Our previous blog 'Payslips and Variable Pay' highlighted forthcoming legislation that makes changes to the obligations on employers to provide payslips to staff. In December, new guidance was published to help employers understand the new legislation.

So what do I need to know?

There are three main changes under the new rules:

1. Workers are entitled to payslips

Currently, only employees have to receive a payslip. From 6 April 2019, all workers must receive a payslip. Guidance on whether a person is a worker can be found at but you can also speak to your legal advisor for advice.

2. Payslips must show hours where pay varies by time worked

Where pay varies depending on the number of hours worked, the payslip will, from April, need to show the number of hours paid for on this basis. The hours can either be shown as a single total of all such hours in the pay period or they can be broken down into separate amounts for different rates of pay.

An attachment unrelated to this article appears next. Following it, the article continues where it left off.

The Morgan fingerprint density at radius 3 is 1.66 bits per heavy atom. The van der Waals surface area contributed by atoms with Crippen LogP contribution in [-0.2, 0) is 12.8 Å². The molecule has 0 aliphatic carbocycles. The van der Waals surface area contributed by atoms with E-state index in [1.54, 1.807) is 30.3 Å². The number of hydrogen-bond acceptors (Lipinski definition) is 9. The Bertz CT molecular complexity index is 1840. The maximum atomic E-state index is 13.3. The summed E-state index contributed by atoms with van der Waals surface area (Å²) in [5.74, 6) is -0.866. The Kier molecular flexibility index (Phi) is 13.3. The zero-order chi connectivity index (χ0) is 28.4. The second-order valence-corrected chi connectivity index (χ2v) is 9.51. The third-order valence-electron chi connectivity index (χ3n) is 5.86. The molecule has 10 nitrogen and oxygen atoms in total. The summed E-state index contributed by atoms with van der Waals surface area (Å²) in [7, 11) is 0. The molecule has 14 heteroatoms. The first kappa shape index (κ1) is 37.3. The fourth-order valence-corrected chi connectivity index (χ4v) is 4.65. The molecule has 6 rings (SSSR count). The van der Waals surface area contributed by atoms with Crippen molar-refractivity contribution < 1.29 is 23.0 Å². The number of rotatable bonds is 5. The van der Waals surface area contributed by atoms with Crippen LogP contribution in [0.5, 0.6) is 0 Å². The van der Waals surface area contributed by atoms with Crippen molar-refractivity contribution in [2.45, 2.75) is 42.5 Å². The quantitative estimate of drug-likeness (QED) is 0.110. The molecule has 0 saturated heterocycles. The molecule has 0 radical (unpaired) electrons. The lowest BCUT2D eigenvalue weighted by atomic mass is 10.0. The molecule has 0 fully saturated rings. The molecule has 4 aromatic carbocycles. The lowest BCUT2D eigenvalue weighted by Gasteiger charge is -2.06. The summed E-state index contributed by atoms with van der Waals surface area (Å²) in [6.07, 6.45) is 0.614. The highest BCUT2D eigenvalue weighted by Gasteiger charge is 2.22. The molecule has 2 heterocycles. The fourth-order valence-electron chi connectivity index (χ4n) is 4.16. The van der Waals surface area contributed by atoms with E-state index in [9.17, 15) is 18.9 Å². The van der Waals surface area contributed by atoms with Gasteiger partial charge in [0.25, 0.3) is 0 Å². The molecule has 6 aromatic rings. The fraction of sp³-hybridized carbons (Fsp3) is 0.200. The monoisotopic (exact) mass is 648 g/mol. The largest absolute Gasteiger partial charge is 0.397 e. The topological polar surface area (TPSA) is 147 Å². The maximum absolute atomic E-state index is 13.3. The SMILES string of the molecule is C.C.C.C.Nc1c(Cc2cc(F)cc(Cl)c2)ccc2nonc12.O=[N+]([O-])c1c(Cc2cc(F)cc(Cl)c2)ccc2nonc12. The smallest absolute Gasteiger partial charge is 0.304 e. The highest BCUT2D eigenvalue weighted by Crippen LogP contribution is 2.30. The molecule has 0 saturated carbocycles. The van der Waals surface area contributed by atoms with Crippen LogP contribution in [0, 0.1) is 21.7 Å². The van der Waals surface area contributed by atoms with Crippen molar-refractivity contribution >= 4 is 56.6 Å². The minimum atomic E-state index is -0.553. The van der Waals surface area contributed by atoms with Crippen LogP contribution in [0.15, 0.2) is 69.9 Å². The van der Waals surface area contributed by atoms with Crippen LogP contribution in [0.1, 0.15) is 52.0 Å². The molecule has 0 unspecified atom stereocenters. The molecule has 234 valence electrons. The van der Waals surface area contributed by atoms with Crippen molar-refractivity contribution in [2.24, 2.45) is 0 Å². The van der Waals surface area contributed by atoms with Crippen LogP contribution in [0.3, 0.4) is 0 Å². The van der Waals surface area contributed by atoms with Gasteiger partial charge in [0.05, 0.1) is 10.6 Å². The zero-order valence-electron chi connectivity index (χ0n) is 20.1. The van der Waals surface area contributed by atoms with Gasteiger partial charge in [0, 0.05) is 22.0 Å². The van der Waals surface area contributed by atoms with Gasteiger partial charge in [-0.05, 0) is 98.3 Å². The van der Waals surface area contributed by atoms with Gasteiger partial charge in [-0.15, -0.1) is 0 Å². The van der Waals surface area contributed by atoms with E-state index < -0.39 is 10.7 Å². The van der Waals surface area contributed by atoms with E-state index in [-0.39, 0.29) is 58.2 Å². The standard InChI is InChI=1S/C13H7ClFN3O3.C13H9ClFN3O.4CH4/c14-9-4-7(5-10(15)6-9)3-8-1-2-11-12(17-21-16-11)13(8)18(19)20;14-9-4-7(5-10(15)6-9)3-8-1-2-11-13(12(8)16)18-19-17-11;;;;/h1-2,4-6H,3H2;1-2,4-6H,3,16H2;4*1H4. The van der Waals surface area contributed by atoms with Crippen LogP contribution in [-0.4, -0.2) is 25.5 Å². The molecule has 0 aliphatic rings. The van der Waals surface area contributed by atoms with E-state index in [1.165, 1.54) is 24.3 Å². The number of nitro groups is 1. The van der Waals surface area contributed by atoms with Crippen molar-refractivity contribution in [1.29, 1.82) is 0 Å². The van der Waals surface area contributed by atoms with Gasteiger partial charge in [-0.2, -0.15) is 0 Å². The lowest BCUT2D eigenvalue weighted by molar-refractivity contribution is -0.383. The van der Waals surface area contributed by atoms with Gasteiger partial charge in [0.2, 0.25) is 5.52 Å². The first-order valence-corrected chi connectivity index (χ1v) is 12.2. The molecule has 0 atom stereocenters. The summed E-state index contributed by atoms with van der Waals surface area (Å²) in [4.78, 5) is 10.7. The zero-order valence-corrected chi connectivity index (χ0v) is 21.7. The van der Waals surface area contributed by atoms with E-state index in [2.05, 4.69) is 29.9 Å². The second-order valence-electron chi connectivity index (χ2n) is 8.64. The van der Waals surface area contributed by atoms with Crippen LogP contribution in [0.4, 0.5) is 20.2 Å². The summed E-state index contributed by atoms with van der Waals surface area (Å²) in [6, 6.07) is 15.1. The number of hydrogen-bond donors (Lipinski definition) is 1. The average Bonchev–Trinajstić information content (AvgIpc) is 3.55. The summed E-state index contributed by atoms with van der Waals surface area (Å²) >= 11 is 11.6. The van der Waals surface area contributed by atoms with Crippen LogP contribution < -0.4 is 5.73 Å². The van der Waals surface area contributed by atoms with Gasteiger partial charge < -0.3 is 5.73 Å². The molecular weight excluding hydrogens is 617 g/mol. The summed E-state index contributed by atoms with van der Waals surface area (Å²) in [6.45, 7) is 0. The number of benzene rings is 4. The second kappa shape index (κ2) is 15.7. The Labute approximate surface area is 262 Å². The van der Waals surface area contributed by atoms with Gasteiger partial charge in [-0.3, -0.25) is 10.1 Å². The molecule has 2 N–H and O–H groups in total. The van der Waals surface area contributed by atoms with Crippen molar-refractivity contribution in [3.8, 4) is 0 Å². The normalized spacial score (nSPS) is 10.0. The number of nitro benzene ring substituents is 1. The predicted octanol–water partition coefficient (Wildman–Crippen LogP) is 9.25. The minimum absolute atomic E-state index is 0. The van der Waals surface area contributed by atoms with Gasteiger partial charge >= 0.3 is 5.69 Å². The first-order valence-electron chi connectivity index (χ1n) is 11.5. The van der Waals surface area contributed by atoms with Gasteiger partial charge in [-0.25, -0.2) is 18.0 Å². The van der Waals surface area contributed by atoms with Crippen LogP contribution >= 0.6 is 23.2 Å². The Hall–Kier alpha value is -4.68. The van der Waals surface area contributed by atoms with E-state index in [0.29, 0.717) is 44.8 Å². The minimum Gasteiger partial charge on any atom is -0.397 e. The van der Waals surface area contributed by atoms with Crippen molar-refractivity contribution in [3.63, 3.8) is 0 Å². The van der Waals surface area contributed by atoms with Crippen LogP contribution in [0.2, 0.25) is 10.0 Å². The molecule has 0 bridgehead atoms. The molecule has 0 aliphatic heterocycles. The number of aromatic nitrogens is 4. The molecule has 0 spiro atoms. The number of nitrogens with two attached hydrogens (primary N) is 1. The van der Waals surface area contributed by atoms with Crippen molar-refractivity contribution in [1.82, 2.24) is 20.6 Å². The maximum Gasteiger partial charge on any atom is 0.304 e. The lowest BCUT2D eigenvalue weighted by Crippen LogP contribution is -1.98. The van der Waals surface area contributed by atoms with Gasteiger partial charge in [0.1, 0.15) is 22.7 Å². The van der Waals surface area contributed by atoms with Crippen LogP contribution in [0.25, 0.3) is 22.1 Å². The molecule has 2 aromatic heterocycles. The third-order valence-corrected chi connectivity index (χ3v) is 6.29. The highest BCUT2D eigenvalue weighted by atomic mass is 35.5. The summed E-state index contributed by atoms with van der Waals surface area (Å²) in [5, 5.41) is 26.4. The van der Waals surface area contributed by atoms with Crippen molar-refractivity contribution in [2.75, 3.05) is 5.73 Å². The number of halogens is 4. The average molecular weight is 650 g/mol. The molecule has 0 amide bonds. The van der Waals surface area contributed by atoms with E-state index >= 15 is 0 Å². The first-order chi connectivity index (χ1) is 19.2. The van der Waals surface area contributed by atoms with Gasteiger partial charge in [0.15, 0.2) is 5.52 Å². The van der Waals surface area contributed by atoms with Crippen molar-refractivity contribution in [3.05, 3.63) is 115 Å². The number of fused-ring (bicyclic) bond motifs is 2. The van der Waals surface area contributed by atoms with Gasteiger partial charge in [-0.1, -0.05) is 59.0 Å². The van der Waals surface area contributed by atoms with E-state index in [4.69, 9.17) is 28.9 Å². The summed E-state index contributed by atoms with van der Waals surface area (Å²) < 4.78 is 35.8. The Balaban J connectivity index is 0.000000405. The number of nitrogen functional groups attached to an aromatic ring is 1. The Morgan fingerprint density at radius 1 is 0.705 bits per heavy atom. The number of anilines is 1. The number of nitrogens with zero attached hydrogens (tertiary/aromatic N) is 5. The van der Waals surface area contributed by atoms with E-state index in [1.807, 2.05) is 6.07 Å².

A salaried employee who takes unpaid leave, or is in receipt of statutory payment such as; statutory sick pay or statutory maternity pay during a pay period, is not counted as someone whose pay varies by time worked. This means that there is no need to include an hourly figure on the payslip to account for these variations in pay.

3. Enforcement

Any worker who has not received a payslip, or who thinks their payslip does not contain the necessary information, can bring a claim before an Employment Tribunal. If the claim succeeds, the Tribunal may make a declaration, published on its website, and/or can order repayment of any unnotified deductions made in the 13 weeks before presentation of the claim, even if the employer was otherwise entitled to make the deductions.


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Author: Lucy Gordon

Senior Solicitor, ESP Law Ltd

Lucy is an employment solicitor who brings to ESP over a decade’s experience at DLA Piper, one of the world’s most prestigious law firms. At DLA Piper, Lucy was involved in a number of global projects for major international customers and handled a varied case-load of employment matters for a range of UK customers, including complex Employment Tribunal cases involving whistleblowing and TUPE.